I've seen people go on family leave, 6 month+ sabbatical, transfer to different offices in other countries, etc... and still get promoted on time. How was your leadership's stance on your move? were they supportive? If you are a high performer and have a strong network, it shouldn't matter if you move offices. if you do not have a solid network but are a strong performer, it can be done but you have a bit of a gap to fill. The best thing you could do is make your sure you have 1000% support from your leadership team.

Make sure you drive the handoff discussions and start reaching to the managers, leaders in your new region NOW. Do not wait until you move to do this due diligence. get on calendars, introduce yourself, share your value prop, offer to help out before you leave if you can (even if it's nights and weekends). I'm assuming you either have a counselor, career advisor, etc... make sure they are doing their job - introducing you to peers, managers, and leaders, sharing resources, making sure they have got all of your project reviews, etc...

I'll come back to the other half of your question a little later today!

Edit: Ok, I'm back...long day today lol. The other thing I thought about is that you may also want to find out from managers how your new region is doing financially. Sometimes you can do everything right, but if the practice cannot afford to carry higher levels, you have no choice but to wait. Promotions are sometimes limited to the profitability of the practice (the higher the rank, the more profitability weighs as a factor in the ability to finance promotions). Again, due diligence can help figure all of that out.

Lastly, do not set any unrealistic expectations. If you are moving back home for family reasons, waiting another year may not be a bad thing if you need to make time for your family. Take care of home, build your network, and you could always seek promotion in the future. Consulting is a marathon, not a sprint - and a year will go by faster than you think.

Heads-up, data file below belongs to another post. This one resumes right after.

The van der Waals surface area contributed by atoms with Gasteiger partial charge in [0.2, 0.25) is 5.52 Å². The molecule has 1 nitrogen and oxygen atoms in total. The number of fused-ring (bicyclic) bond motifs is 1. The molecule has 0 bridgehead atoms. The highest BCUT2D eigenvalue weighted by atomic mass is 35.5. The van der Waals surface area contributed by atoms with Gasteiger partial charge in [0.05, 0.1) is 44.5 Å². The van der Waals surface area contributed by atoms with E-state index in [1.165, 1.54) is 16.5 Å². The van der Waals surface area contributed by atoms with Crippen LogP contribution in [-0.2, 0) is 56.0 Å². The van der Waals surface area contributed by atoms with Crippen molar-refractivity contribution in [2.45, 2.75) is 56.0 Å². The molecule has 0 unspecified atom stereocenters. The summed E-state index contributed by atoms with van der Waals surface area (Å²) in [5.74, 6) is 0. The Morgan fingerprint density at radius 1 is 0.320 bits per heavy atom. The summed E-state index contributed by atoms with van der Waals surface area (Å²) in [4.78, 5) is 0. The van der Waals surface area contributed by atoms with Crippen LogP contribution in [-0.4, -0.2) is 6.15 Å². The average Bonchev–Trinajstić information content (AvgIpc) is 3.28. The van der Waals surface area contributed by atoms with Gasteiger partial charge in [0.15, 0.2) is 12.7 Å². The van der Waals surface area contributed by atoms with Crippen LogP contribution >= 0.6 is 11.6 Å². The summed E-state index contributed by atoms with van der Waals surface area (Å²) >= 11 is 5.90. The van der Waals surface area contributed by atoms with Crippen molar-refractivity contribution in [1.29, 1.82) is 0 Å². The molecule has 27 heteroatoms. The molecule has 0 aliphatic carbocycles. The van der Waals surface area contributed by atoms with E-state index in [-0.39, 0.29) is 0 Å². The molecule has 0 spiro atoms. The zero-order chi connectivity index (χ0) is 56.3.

Christie Lindor
Management Consultant | Author, The MECE Muse

2/17/17

@wookier1342

Gosh, my last response was long LOL. my bad. here is the 2nd part of your question, I wanted to make sure I addressed it.

Also, do you have any advice in general on how to get staffed on a particular project and what are some key characteristics you look for an ideal project?

Networking is honestly the key to the business of getting on key projects. nothing more, nothing less. Not just networking with managers or leaders, but also networking and building relationship with your peers. It is important to make sure to have strong interpersonal skills. I remember earlier on in my career, most of the projects I was staffed on was through networking with peers that vouched for me with their engagement managers or Partners. We all liked working together, so when one rolled off and went to a project, if there was space, we would try to have our buddies staffed along with us.

In terms of key characteristics for ideal projects, it comes down to the leadership, culture of the team, and the experiences I would be exposed to. It honestly doesn't matter how glamorous the project work is if the leadership and culture of team on the ground is unbearable.

Christie Lindor
Management Consultant | Author, The MECE Muse

2/17/17

Thanks for the AMA, plenty of good information!

"You adapt, evolve, compete, or die." -Paul Tudor Jones

2/19/17

SUP fellow EY Alumni!

I was recently approached by KPMG to help setup their OTS team equivalent.

What do you like about EY's culture?

2/19/17

@tehoriginal EY's culture is great! I really like the flexibility displayed across the firm. People are really nice.

Christie Lindor
Management Consultant | Author, The MECE Muse

2/21/17

Hi Christie! Will you be accepting PM's by any chance?

I have a few question related to my specific background (future plans) and would prefer to keep some of the info private :)

...

2/21/17

Christie Lindor
Management Consultant | Author, The MECE Muse

3/14/17